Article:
With more and more of the Baby Boomer Generation providing senior home care for our aging parents, it stands to reason more of us are traveling together as well.
This can be very rewarding, however it can also add some challenges to our trip planning.
12 Helpful Tips
- Most hotels offer handicapped suites. Even if your senior parent is fairly spry, they may appreciate the extra room and the extra grab bars that are usually available with those. Not only that, if your elderly parent has hearing problems, some of the disability rooms even offer doorbells and telephones with a choice of ringers or lights to notify you of guests/phone calls.
- This can also protect them from being inadvertently assigned a room on the upper floor with no elevator available. That happened to me two years ago and I did ok, but it would definitely have been hard on my senior mother.
- Speaking of stairs, thanks to that incident, I now always ask if there are elevators and, if not, I make sure I request ground floor rooms even if they don’t have accessible rooms, at the same time I make the reservation. (I have to admit, it wasn’t that easy for me to lug the suitcases up and down those stairs!)
- Check each hotel room over when you are getting your senior parent settled in. Look for anything that could cause a nasty slip and fall accident! Fall protection is always important, and even more so when traveling in strange surroundings.
- If your senior parent has a disability parking permit, be sure to tuck it in your purse along with any card that may come with it. Even if they don’t use the placard all the time, traveling can be quite exhausting and your elderly parent may be extra glad to have it handy.
- It’s important for us to realize that a senior parent often doesn’t have as much energy as us and plan for plenty of rest breaks for them. If it’s possible, you might want to consider separate rooms which can give them the option for cat naps while you work or visit with others.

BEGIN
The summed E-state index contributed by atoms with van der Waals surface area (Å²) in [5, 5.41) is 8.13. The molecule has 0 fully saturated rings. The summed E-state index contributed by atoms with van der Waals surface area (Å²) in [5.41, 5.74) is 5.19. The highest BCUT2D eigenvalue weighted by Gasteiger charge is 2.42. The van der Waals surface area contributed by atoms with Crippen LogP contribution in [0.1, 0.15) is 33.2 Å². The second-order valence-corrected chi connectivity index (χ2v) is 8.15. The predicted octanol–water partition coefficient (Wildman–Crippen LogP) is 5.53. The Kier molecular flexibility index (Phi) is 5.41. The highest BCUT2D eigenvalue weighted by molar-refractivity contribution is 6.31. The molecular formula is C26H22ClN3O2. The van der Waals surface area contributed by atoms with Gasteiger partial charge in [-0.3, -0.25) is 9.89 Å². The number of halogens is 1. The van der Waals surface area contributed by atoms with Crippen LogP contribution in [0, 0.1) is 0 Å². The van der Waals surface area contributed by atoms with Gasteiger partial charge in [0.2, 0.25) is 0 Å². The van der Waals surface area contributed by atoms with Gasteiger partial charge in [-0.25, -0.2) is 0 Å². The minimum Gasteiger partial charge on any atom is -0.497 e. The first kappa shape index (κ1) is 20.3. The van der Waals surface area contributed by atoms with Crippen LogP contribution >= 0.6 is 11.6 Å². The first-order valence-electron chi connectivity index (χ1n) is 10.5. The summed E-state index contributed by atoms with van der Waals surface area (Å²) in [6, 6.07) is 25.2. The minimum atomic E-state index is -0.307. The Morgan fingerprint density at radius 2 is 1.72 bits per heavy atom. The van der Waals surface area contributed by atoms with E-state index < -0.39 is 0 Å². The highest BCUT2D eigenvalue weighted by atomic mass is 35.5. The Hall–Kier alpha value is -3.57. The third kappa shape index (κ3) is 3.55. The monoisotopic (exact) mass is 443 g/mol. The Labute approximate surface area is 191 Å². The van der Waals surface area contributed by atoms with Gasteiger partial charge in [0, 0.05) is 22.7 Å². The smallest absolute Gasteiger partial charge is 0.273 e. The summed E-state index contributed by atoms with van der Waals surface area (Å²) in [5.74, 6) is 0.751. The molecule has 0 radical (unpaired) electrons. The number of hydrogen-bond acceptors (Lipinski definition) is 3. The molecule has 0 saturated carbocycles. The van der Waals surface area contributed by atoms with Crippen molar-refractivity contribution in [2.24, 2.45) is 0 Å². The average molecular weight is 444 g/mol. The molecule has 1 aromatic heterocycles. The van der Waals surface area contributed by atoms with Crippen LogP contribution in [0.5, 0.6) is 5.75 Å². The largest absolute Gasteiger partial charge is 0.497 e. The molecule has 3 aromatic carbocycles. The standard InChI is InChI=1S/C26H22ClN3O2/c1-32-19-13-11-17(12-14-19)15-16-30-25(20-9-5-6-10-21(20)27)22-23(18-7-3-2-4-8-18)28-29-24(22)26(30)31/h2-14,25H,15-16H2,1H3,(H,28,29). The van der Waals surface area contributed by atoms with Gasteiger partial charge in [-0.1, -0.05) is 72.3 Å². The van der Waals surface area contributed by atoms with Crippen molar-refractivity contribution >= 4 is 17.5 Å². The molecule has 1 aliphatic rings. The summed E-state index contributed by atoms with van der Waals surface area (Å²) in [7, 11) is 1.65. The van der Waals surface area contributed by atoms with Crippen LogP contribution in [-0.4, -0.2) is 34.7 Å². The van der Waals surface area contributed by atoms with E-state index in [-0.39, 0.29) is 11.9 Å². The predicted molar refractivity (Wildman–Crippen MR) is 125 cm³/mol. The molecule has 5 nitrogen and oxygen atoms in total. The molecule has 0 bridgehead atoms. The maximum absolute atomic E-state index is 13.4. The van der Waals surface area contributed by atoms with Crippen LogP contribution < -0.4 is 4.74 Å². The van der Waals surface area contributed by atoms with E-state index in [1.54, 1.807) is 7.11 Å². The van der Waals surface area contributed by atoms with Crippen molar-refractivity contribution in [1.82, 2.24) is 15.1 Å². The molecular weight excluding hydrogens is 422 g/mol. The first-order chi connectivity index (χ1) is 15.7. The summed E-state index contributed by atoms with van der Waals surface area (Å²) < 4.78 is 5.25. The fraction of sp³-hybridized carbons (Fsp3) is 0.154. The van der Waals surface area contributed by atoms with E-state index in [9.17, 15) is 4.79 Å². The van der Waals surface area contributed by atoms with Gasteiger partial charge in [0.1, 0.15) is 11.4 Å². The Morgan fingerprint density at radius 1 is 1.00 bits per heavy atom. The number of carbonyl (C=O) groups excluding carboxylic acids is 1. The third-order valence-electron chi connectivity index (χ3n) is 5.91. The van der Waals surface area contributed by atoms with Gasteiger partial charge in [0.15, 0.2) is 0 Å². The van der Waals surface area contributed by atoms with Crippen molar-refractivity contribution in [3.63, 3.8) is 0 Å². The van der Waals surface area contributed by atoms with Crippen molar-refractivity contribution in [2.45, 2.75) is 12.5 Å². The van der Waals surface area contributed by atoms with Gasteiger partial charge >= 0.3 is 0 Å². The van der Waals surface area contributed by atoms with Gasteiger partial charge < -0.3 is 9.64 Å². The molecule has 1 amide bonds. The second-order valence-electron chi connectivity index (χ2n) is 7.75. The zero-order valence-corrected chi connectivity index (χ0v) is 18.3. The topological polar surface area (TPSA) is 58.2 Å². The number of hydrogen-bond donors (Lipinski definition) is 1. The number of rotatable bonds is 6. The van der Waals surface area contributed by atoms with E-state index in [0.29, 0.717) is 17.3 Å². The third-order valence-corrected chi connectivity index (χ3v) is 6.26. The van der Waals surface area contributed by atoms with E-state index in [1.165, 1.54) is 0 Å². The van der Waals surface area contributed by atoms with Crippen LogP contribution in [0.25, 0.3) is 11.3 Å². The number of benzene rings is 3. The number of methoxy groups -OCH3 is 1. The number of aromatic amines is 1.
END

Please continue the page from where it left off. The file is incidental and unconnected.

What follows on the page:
- If you do get separate rooms, be sure to request adjoining rooms, if those are available, and otherwise rooms that are across from each other or side by side. If you don’t make that request when you schedule the rooms, you might wind up quite a ways apart. An elderly parent who is exhausted can easily become disoriented in new surroundings. They’ll feel better, and so will you, if you’re close to each other.
- Also, be sure to forewarn anyone you are visiting that your parent may need plenty of rest time. If they don’t need it, that’s wonderful. If they do need it, there’ll be less disappointment and frustration on both sides.
- We try to always get hotel rooms with a refrigerator and microwave.That way, if your aging parent needs to stay in the room while you go out, or gets sick while traveling, you can stock their room with cup-a-soup, crackers, lunch meat, bread, condiments, and sodas. Then they can eat foods they like even when you are not there.
- Even if your senior parent doesn’t normally use a walking cane, it can be useful to pack one if they have it. Arthritis foot pain or knee pain flare-ups, tiredness, or just plain tripping can make it worth its weight in gold!
- When traveling together regularly, make sure you sign up for the various hotels’ frequent traveler programs and put both rooms on one rewards card, even if you pay for the rooms separately. These are great ways to save money and by combining the trips on one card you’ll earn reward points faster which can lead to free rooms and other discounts. You can then share the expenses and the savings equally.
- If an aging parent gets ill on the road, it can be a difficult experience for both of you. You probably already keep copies of their health insurance information in your wallet which will help make things a bit easier. If not, now’s a great time to start. You might also want to write down the phone number and address of the urgent care center and hospital closest to your hotel BEFORE you need it.
Traveling is never easy, and often, the older you get, the more challenging it can be. It’s still quite worthwhile but it definitely pays to go out of your way to make things as easy as possible for your elderly parents. They’ll get to enjoy the travel experience but will appreciate your thoughtfulness in making sure they also get plenty of rest and Tender Loving Senior Home Care, even when you are all away from home.
Better Senior Care Guest Blogger, Kaye Swain of SandichINK has a post with tips for Senior Home Care givers.